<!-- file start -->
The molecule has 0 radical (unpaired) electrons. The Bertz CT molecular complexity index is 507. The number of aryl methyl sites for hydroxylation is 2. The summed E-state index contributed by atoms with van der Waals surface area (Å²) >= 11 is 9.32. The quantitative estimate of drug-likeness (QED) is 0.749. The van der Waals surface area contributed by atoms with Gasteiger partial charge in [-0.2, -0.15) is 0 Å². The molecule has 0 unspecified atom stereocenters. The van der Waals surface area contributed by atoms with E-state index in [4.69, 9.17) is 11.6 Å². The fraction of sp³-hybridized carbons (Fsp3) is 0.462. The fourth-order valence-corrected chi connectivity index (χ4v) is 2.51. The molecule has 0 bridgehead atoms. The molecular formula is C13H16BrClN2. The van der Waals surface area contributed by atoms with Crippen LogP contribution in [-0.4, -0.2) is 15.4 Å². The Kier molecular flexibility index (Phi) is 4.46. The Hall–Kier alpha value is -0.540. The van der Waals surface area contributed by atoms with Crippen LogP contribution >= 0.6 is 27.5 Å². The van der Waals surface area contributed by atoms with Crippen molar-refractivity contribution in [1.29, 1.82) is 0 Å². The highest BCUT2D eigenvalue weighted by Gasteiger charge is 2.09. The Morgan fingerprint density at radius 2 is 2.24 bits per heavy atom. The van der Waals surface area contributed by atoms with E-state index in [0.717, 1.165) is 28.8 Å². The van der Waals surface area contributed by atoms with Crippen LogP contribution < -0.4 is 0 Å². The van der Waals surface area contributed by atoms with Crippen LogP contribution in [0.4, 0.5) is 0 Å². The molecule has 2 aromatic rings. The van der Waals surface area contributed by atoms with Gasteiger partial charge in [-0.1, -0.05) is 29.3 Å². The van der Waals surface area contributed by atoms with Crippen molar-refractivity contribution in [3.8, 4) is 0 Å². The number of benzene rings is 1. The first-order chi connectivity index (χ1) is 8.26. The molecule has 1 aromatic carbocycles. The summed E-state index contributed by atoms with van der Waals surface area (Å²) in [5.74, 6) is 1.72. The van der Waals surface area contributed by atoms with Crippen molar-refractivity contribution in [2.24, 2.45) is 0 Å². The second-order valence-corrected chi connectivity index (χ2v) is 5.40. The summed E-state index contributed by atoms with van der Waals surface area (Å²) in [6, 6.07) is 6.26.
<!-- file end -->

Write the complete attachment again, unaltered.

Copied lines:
The molecule has 0 radical (unpaired) electrons. The Bertz CT molecular complexity index is 507. The number of aryl methyl sites for hydroxylation is 2. The summed E-state index contributed by atoms with van der Waals surface area (Å²) >= 11 is 9.32. The quantitative estimate of drug-likeness (QED) is 0.749. The van der Waals surface area contributed by atoms with Gasteiger partial charge in [-0.2, -0.15) is 0 Å². The molecule has 0 unspecified atom stereocenters. The van der Waals surface area contributed by atoms with E-state index in [4.69, 9.17) is 11.6 Å². The fraction of sp³-hybridized carbons (Fsp3) is 0.462. The fourth-order valence-corrected chi connectivity index (χ4v) is 2.51. The molecule has 0 bridgehead atoms. The molecular formula is C13H16BrClN2. The van der Waals surface area contributed by atoms with Crippen LogP contribution in [-0.4, -0.2) is 15.4 Å². The Kier molecular flexibility index (Phi) is 4.46. The Hall–Kier alpha value is -0.540. The van der Waals surface area contributed by atoms with Crippen LogP contribution >= 0.6 is 27.5 Å². The van der Waals surface area contributed by atoms with Crippen molar-refractivity contribution in [1.29, 1.82) is 0 Å². The highest BCUT2D eigenvalue weighted by Gasteiger charge is 2.09. The Morgan fingerprint density at radius 2 is 2.24 bits per heavy atom. The van der Waals surface area contributed by atoms with E-state index in [0.717, 1.165) is 28.8 Å². The van der Waals surface area contributed by atoms with Crippen LogP contribution < -0.4 is 0 Å². The van der Waals surface area contributed by atoms with Crippen LogP contribution in [0.4, 0.5) is 0 Å². The molecule has 2 aromatic rings. The van der Waals surface area contributed by atoms with Gasteiger partial charge in [-0.1, -0.05) is 29.3 Å². The van der Waals surface area contributed by atoms with Crippen molar-refractivity contribution in [3.8, 4) is 0 Å². The number of benzene rings is 1. The first-order chi connectivity index (χ1) is 8.26. The molecule has 1 aromatic carbocycles. The summed E-state index contributed by atoms with van der Waals surface area (Å²) in [5.74, 6) is 1.72. The van der Waals surface area contributed by atoms with Crippen molar-refractivity contribution in [2.24, 2.45) is 0 Å². The second-order valence-corrected chi connectivity index (χ2v) is 5.40. The summed E-state index contributed by atoms with van der Waals surface area (Å²) in [6, 6.07) is 6.26.